• rsuttonrsutton Posts: 1,029Member
    One of the best features which I didn't see mentioned is the ability to take a quick snapshot of your machine, mess it up then go back a few minutes in time to your snapshot. The key word here is "quick".
  • Hyper-MeHyper-Me Posts: 2,059Banned
    rsutton wrote: »
    One of the best features which I didn't see mentioned is the ability to take a quick snapshot of your machine, mess it up then go back a few minutes in time to your snapshot. The key word here is "quick".

    True, however this doesnt apply in every case.

    You simply can't use snapshotting in certain instances. Domain controllers, for example, can't utilize snapshotting or they break.
    I got a fortune cookie that said "Outlook not so good" and I thought to myself "Yeah...but Microsoft sells it anyway."
  • kalebkspkalebksp Posts: 1,033Member
    Hyper-Me wrote: »
    True, however this doesnt apply in every case.

    You simply can't use snapshotting in certain instances. Domain controllers, for example, can't utilize snapshotting or they break.

    This is getting off topic, but what breaks when you snapshot domain controllers? I use VCB to backup all of our VMs every night (VCB creates a snapshot of each VM as part of the process) and I've never had it break anything.

    EDIT: Nevermind, I don't want to hijack this thread.
    Contradictions do not exist. Whenever you think you are facing a contradiction, check your premises. You will find that one of them is wrong.
    -Ayn Rand

    vCabbage
  • SysAdmin4066SysAdmin4066 Posts: 443Member
    kalebksp wrote: »
    This is getting off topic, but what breaks when you snapshot domain controllers? I use VCB to backup all of our VMs every night (VCB creates a snapshot of each VM as part of the process) and I've never had it break anything.


    Snapshots for DCs are not supported by MS regardless of the hypervisor used because restoring a snapshot can cause the USNs on the DCs to get out of sync. On the same token, I do this all the time in lab environments and have never had a problem. I just wouldnt do something that's not supported in a production environment if you expect to get tech support help in case of problems. I believe the snapshots that VCB takes to backup VMs is different than taking a snapshot meant to restore to a point in time but I could be wrong. We currently just do system state backups.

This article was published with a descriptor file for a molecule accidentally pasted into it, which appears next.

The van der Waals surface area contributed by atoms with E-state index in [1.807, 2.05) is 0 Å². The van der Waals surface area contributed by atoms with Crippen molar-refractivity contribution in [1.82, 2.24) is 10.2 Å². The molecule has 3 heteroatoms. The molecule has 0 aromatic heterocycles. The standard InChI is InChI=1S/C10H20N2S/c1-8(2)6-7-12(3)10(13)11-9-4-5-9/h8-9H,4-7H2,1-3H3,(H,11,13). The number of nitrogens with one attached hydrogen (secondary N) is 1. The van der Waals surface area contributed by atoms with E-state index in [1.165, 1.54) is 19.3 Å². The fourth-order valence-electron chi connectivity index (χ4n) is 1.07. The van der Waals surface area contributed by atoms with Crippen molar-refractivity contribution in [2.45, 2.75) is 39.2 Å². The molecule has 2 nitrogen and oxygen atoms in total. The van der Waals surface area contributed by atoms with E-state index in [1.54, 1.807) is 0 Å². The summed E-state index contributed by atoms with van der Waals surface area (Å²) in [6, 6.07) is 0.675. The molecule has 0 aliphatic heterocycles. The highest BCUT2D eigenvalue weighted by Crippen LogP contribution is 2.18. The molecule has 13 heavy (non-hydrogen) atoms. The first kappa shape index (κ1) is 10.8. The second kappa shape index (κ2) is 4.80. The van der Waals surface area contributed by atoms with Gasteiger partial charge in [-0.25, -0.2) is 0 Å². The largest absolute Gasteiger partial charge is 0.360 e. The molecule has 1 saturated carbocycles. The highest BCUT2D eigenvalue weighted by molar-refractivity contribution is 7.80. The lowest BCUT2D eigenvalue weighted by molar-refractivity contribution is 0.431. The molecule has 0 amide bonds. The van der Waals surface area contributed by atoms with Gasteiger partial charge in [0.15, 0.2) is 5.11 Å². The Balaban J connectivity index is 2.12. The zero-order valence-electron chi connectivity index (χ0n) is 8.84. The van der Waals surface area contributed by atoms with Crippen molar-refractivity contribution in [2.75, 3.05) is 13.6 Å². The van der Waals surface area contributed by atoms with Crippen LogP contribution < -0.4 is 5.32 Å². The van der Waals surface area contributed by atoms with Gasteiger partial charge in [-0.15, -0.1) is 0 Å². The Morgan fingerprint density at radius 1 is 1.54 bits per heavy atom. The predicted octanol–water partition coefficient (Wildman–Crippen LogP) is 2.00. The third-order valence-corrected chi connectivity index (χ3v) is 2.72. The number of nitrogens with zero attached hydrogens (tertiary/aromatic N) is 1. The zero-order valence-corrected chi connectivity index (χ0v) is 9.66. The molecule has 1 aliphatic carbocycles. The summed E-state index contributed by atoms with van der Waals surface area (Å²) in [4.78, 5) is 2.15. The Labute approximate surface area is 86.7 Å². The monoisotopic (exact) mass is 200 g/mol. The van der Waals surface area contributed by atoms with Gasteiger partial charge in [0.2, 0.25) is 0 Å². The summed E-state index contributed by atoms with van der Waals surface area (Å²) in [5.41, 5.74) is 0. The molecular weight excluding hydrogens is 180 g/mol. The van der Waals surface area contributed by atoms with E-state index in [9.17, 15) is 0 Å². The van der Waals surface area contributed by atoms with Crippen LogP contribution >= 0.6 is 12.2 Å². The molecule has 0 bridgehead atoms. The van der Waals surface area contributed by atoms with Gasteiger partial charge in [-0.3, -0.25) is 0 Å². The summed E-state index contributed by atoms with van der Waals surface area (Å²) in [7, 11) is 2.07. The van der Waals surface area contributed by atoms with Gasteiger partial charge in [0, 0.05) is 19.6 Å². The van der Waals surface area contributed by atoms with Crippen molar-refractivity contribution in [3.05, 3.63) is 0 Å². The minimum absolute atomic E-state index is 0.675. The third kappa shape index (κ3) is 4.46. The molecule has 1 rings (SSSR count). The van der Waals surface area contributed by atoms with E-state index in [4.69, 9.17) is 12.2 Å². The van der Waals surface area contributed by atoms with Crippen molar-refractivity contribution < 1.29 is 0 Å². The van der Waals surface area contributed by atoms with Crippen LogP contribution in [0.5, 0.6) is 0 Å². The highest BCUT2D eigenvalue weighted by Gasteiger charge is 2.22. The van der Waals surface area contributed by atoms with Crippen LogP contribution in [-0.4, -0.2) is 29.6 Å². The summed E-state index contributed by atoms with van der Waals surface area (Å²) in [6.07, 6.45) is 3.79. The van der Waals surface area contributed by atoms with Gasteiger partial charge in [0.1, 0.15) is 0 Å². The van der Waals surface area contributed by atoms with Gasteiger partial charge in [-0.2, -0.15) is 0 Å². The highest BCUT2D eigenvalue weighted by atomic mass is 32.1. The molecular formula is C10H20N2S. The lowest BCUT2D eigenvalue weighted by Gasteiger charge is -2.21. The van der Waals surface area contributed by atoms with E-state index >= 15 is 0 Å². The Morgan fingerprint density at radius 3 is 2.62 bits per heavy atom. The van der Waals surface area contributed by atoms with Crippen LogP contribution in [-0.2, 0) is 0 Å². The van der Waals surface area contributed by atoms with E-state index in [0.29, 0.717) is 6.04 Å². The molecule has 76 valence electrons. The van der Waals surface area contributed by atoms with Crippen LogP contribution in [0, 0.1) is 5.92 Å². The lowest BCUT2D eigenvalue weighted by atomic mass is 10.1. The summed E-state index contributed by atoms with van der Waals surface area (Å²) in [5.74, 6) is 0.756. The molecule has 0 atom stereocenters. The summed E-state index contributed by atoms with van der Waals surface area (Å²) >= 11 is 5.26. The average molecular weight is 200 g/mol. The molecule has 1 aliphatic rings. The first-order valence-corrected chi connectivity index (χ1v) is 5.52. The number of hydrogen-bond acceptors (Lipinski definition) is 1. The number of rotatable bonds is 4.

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  • kalebkspkalebksp Posts: 1,033Member
    Snapshots for DCs are not supported by MS regardless of the hypervisor used because restoring a snapshot can cause the USNs on the DCs to get out of sync. On the same token, I do this all the time in lab environments and have never had a problem. I just wouldnt do something that's not supported in a production environment if you expect to get tech support help in case of problems. I believe the snapshots that VCB takes to backup VMs is different than taking a snapshot meant to restore to a point in time but I could be wrong. We currently just do system state backups.

    Ah, good to know. My co-worker just checked and we actually don't use VCB on that VM, I'm guessing specifically for that reason.
    Contradictions do not exist. Whenever you think you are facing a contradiction, check your premises. You will find that one of them is wrong.
    -Ayn Rand

    vCabbage
  • megatran808megatran808 Posts: 53Member ■■■□□□□□□□
    In lamens terms. Able to have multiple servers with just one physical server.
    This saves the cost of traditional server farms.

    Normally you would have a DNS/DC, DHCP, Exchange, FS, Web, etc servers on seperate boxes.

    Thats 5 physical servers you need to purchase to do the job. In VMWARE you can run each server as a virtual machine on the same physical box.

    Like everyone else is saying too you have the capability of doing snapshot of each server (excluding the DC) just in case something goes wrong.
    "Love your Job, but never fall in love with your company....because you never know when your company stops loving you!"